It was an unexpectedly sweet visit with a charming older woman, and it was evident she was grateful for the company. In retrospect, she could not have been much older than the age I am now.

When the time came to leave, after cheek kisses and expressions of gratitude, her tone became suddenly serious. Of course I could not know this, since she had not shared the news with her nephew, but she was dying of pancreatic cancer. I must not, under any circumstances, inform her nephew of her diagnosis - the news would devastate him.

I promised I would not inform her nephew.

She resumed the smile of the gracious hostess she must have been outside those hospital walls.

I fulfilled my obligation to both parties.

Comments 5

  1. And therein lies the complexities of being human. That is why FIRE may work best for those without children and other familial responsibilities.

    When younger, even I could plan on a spreadsheet and come extremely close to my calculations. But with the advent of a bigger life than myself, I am certain spending shocks will come from those I care about.

    Isn’t that the beauty of life. You don’t get all the good without some of the bad.

    Thankfully that is also what makes life worth living.

    Damn it CD. You are a gifted writer.

    1. Post
      Author

      You are my proverbial wise lady atop the mountain, Dr. MB. The black swan financial events that upset our carefully planned SWR are likely to come from those we love. The reciprocal side to this is that our black swan happiness events – those moments that fill us up far out of proportion to any experience we could have planned for on our spreadsheets or even conceived of – come from these same sources.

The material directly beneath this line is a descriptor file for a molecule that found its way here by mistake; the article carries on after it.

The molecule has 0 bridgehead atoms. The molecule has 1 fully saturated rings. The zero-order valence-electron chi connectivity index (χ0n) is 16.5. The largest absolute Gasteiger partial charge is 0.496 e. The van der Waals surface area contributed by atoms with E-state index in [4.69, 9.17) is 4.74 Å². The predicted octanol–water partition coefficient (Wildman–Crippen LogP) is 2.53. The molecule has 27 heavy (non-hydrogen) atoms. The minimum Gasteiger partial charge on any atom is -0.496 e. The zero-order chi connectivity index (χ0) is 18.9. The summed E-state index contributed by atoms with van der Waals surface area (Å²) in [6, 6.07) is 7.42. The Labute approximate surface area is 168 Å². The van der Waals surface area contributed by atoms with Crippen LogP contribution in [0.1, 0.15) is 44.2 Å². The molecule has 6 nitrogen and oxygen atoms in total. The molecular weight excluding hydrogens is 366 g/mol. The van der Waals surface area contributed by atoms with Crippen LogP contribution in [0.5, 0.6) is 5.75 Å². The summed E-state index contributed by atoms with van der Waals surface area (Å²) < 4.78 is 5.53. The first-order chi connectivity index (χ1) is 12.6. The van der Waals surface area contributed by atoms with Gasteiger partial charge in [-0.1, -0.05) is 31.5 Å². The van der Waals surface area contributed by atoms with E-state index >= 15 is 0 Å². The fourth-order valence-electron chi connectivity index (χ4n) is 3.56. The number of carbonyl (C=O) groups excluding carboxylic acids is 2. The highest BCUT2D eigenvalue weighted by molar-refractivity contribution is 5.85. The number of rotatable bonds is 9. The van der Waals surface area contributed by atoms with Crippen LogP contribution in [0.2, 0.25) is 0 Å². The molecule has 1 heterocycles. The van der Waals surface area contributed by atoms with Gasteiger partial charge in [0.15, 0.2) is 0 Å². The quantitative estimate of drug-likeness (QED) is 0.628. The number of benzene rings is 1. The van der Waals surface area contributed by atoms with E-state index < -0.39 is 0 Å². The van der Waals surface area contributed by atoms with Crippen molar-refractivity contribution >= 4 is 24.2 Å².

Or to recall imperfectly a line from the film adaptation of 6 Degrees Of Separation: “Chaos. Control. Chaos. Control. The Kandinsky’s painted on both sides!”

      Grateful for your kindness,

      CD

  2. So who was being protected by the deceit?

    I once had a friend, a senior cardiac surgeon ho was toward the end of his career. His wife was his nurse in his practice. He had abdominal surgery and needed hyperal. The hyperal was contaminated with some amino acids from Japan back in the late 80’s which caused pulmonary fibrosis via an autoimmune like mechanism. My friend wanted to know his real prognosis. I was a couple years out of training and had the underground telegraph to the young turks at places like Harvard. My one friend was very keyed in as a MD/PhD who had his own lab at Harvard, worked on the biochemistry of compliment, and was a pulmanologist. He checked the real skinny for me and basically uni-formally fatal. The guy’s immune system was turning his lung tissue into shoe leather. So I told my friend straight up. His wife freaked. The old YOU NEVER DESTROY HOPE rap emerged. This guy had some estranged kids in his life, and an approaching expiration date. He wanted to know the score so he could plan.

    Sounds like the lady in your story knew the score and made her plan.

    1. Post
      Author

      Sometimes the worst kept secrets are the ones we all think we must desperately keep. It was a weird fly on the wall experience, but versions of it continue to pop up as time passes.

  3. Ditto on the “gifted writer” comment.

    I always enjoy reading your posts. I’d encourage you to write a book at some point, CD. I don’t care what it’s about; I’m sure it’ll be gold.

    I have to see this movie too. The Farewell has a modest 99% fresh on Rottentomatoes!

    — TDD

Leave a Reply

Your email address will not be published. Required fields are marked *

This site uses Akismet to reduce spam. Learn how your comment data is processed.